Louis XIV's menagerie at Versaille, begun in 1664, was the first example of a Baroque-style menagerie, being built on a circular layout around a beautiful pavilion, so that all the pens were on view when one strolled around the pavilion, but not on view from outside.

In the nineteenth century, with the influx of Scientific Thinking and the move from simple curiosity to logic and a more definitive view of the cataloguing of the universe, most menageries were displaced by zoological gardens, which reflected a more public and educational approach to the keeping of exotics. The only remaining Baroque-style menagerie is the zoo in Vienna, which has modernized enough to make the animals comfortable without losing its essentially radial layout.

I think about the progression from the menagerie at Versaille to the ulititarian zoos of my youth, where tired-looking animals sat or lay in cement enclosures. I'm sure the animals didn't have it any better in the early days, but it seems to me that a royal menagerie must surely be a more intriguing experience than watching the most annoying person in one's class throwing popcorn at beautiful and listless tigers. It seems to me that a royal personage could be more inclined to try to make the enclosures interesting to the eye.

Besides that (and always setting aside early ideas about how little animals cared about their environment), it must have been amazing to be invited into the inner circle, so to speak, and promenaded past animals which surely must have felt more mythological than concrete.

I came across a reference, looking into this, to an exhibition at the Getty a couple of years ago, of paintings done of animals in menageries. The featured artist was Jean-Baptiste Oudry, a rococo painter:

"Jean-Baptiste Oudry was one of the finest painters of 18th-century Europe, and he employed his prodigious produce life-size paintings of star specimens from the menagerie...of French king Louis XV. Never intended as an encyclopedic zoo, the Versailles menagerie was compiled through royal commission and diplomatic gifts. Exotic animals were imported on merchant ships along with sugar, coffee, and indigo, and were intimately connected with colonialism and the luxury trade. Oudry painted these animals as individuals. He used portrait conventions such as theatrical poses, dramatic light effects, imaginary landscape backdrops, and sensual color to give his paintings great drama." [from the exhibition website, above]

The thing about these paintings is their formality, the way the creatures seem to pose for the artist. They are not, in any sense, natural, though they are very lifelike. They remind me of the stuffed specimens in old natural history museums (like the one Curious Expeditions went to in Romania), for exactly the reasons stated above: the unnatural stillness; the artificial environment; the strange lighting. And yet, they are huge, real artworks, something from another time.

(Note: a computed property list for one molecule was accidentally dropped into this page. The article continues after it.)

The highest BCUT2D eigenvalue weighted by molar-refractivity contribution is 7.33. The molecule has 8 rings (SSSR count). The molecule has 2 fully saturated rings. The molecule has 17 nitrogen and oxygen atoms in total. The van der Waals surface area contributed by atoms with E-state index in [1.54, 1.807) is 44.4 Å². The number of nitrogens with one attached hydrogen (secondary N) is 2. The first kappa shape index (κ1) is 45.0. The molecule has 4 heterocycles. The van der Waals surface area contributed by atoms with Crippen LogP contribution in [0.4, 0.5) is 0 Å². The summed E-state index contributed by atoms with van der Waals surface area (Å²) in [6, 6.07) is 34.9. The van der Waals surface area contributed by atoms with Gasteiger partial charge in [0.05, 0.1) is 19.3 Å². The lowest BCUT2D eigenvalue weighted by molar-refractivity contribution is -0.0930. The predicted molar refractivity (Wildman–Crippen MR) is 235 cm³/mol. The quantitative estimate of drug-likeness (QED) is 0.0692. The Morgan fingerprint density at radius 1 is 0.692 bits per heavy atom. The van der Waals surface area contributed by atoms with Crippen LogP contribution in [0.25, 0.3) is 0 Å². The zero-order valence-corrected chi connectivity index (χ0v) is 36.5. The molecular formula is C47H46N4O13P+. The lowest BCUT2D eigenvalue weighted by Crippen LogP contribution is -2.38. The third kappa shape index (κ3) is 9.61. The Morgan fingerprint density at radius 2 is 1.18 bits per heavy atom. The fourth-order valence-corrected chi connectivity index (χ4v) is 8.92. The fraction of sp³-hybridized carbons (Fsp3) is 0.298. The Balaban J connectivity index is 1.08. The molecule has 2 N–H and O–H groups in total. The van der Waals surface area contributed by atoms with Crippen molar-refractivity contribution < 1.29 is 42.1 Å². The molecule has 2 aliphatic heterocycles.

"The entrance to Hagenbeck's zoo in Hamburg, c1910. Hagenbeck was a flamboyant character who supplied zoos and circuses with wild animals and native people. His zoo was the first to remove cages and build fake scenery and mountains so the animals could be seen in their 'natural' habitat. The entrance expresses the victorian confidence in their command of the natural world perfectly." [Thanks to Tim Hunkin. To me, both these photos (above and below) remind me of nothing so much as If I Ran the Zoo, by Dr. Seuss.

Of course, like all things, the menagerie must in the end come to the common person, who until recently didn't travel much. Traveling menageries became quite the thing, particularly in America, where distances were wide and people easily amazed. During the Civil War, however, these traveling menageries all but disappeared, and were swallowed up into the traveling circuses, which continued to flourish. Even small circuses were able to collect animals from the dying menageries, and this added attraction actually contributed to the health of circuses for many years. Nowadays, even Ringling Brothers and Barnum & Bailey, once the "World's Greatest Menagerie," is considering letting go the lions and tigers and concentrating on what is humanly possible.


Zoo: A History of Zoological Gardens in the West - a very different presentation of zoos through history, looking at the sociological side of how people view wild animals and how that has changed over time. Really, a marvelous-sounding book, with over 400 unusual illustrations.

The Fantastic Menagerie Tarot Kit - based on the drawings of J.J. Grandville, an illustrator of strange animal-headed people.

More about the Tower's menagerie, courtesy of the BBC.